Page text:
It is way too cool to see a wily gobbler fooled anytime it happens.

Turkey hunters have become pretty slick over the years dreaming up new ways to trick ol' toms into falling for seductive hunter tactics.

That's the fun of it. Trying new things, new twists to old gambits, and taking risks on using new ideas we would have scoffed at years ago. Now the use of decoys is turning up the heat and action for Mississippi turkey hunters.

Call them whatever you want from decoys to plastic facsimile fabrications to hen turkey plastic death wishes to fool's gold, they are, as we know, fake hens. Now we have the fake jake, and full-bore strutting gobblers sporting realistic, complete spread fans, even some with real turkey fan feathers. Some hunters are even using full gobbler or hen taxidermy mounts for total realism.

The decoy war games have really been kicked up a notch these past few years, and undoubtedly there is more to come, e.g. the Pretty Boy and Pretty Girl created by Knight and Hale for Carry-Lite and the new Wobble-Gobble hen or jake made by Flambeau Decoys. These unique decoys give hunters even more options.

The Carry-Lite strutting gobbler and submissive hen combo is the hottest ticket to fool gobblers to come along in quite a while. The big, puffed-up gobbler also has the option of using the plastic fan supplied, or gives instructions on a CD how to fit a real turkey fan for use on the decoy. Its realism is being proven again and again in the field.

Intro to dekes

The first introduction I ever had to the use of turkey decoys was showcased by one of the best turkey hunters ever in Mississippi, Preston Pittman.

"I have tried nearly every trick in the book and then some to coax a stubborn gobbler close enough for the in-my-face shot," he said. "I've even tried some things I'm embarrassed to admit now, because they were so silly.

"But all in all, some of my best tom-foolery comes with the use of hen decoys deployed out in a field in front of a well-devised ground blind built back in the shadows. Turkey decoys are definitely a super ploy."

I can attest to some of his more silly attempts like the time in Florida when working a gaggle of legal osceola jakes out in an open power line. Pittman donned a turkey decoy on his head and crawled out into full view of the juvenile gobblers standing a hundred yards off. His action would have been inadvisable, to say the least, on public land.

Anyway, this must have been some sight to the birds, but they sure answered his calls and antics nonetheless, finally strolling up to within 10 paces of him. The bad part was we two hunters hiding in the bushes were laughing so hard we forgot to shoot.

Turkey decoy set-ups

"Back in the old days when we first started using decoys, I toted one hen decoy to the woods, and it worked some of the time," said Ronnie Foy, a seasoned turkey guide from Canton. "Now I often carry multiple decoys, and the hunters I guide may carry more. A definite security factor can be established by using more than one decoy at a time.

"Of course now, we can hype up the set up with a jake posed to breed a hen or a subordinate-looking gobbler strutting in front of several hens. That set-up is magic."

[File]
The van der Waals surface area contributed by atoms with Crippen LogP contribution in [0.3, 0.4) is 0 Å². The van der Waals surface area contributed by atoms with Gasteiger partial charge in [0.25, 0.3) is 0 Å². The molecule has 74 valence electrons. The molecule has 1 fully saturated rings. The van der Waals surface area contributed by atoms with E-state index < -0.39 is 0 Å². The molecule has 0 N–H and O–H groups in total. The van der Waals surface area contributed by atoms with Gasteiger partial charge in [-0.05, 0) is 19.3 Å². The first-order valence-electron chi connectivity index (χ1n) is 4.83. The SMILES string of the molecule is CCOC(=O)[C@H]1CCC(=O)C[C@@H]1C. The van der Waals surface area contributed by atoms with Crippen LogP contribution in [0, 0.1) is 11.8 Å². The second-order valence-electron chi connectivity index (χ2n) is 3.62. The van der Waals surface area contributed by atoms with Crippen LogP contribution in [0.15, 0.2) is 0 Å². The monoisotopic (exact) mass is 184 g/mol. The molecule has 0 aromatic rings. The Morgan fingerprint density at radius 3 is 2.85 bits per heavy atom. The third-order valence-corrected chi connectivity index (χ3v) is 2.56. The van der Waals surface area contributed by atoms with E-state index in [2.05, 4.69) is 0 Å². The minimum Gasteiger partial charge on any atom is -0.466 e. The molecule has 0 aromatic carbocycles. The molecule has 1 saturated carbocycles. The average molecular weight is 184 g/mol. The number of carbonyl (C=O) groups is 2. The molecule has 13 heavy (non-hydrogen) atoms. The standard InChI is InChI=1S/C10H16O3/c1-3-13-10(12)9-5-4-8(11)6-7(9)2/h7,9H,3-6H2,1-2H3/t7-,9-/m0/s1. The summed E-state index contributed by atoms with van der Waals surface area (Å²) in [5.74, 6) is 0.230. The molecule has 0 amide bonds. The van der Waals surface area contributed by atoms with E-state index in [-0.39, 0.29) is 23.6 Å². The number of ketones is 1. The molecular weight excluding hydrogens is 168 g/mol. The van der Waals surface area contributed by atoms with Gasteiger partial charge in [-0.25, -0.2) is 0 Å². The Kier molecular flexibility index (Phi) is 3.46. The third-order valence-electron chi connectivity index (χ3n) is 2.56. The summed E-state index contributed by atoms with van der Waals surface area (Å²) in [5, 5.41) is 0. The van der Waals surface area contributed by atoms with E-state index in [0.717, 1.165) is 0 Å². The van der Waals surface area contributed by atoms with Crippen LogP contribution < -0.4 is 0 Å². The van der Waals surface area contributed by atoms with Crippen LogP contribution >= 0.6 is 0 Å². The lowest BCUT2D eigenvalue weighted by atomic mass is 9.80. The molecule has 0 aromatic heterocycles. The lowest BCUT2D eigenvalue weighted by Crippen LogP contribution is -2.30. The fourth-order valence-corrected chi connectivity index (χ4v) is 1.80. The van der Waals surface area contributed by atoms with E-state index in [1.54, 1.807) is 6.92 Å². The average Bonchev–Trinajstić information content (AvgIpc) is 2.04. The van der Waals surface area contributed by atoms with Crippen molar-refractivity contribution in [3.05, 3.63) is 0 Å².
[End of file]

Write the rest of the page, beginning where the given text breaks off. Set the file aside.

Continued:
Though seemingly obvious, the key to a good turkey decoy set-up is to find a high-traffic area and have the decoys out where they can be seen in plain sight. It seems that using decoying for gobblers works best on the edges of open fields or in wooded areas that have plenty of sunlight filtering onto the forest floor. The decoys have to be seen from all angles and easily spotted from as long a range as possible.

Deploying multiple hen decoys as mentioned before gives the impression of a safe environment for a gobbler to investigate.

Deliberate skillful calling is needed, but be careful not to overcharge the situation, keeping in mind that synthetic decoys, by their very nature, do not react except by wind motion.

A gobbler might not always be fooled by a decoy's stationary stance, so prudent calling has to seal the deal.

Make sure the decoys are put around in a sort of random manner, some pointing away from your blind and some coming to it. If the decoy design allows for it, put some decoys in a head-down feeding stance and others looking upright. If you only have two decoys, have one set each way. Space them to avoid bunching them up too close.

One trick I learned from an old Alabama turkey guide to control a deke's movement in the wind really works. Set the decoy up on its pedestal as usual, then take two stiff sticks, putting one in the ground about 6 to 10 inches on either side of the decoy's tail. The sticks act like blockers as the decoy spins in the wind. The movement range can only be as big as the distance between the sticks. It's quite realistic looking, and keeps the decoy from spinning wildly 360 degrees.

The decoy spread also has to be configured close enough to your blind or hide location for a good, clean shot that is well within range of the gun and load you select. Be sure not to set up decoys in the woods that are obscured by bushes, high grass, low tree limbs or such.

I missed a nice gobbler last year, and after the shot discovered I took the tops out of two saplings I did not see between my seat and the bird.

Beware, too, that anxious gobblers can literally run in to the decoys from any direction, and jakes are famous for this. Be sure to know your bird, and confirm the beard length before pulling the trigger. Wait for the right shot when the gobbler's head is in the clear and not bobbing around. Make sure no other birds are lingering around behind the shot path, especially hens.

Decoys are the coming wave in turkey hunting, despite some resistance by traditionalists against their use. Turkey hunters may not use them all the time or with every hunting set-up, but there is no doubt they have their place in a comprehensive turkey hunting strategy.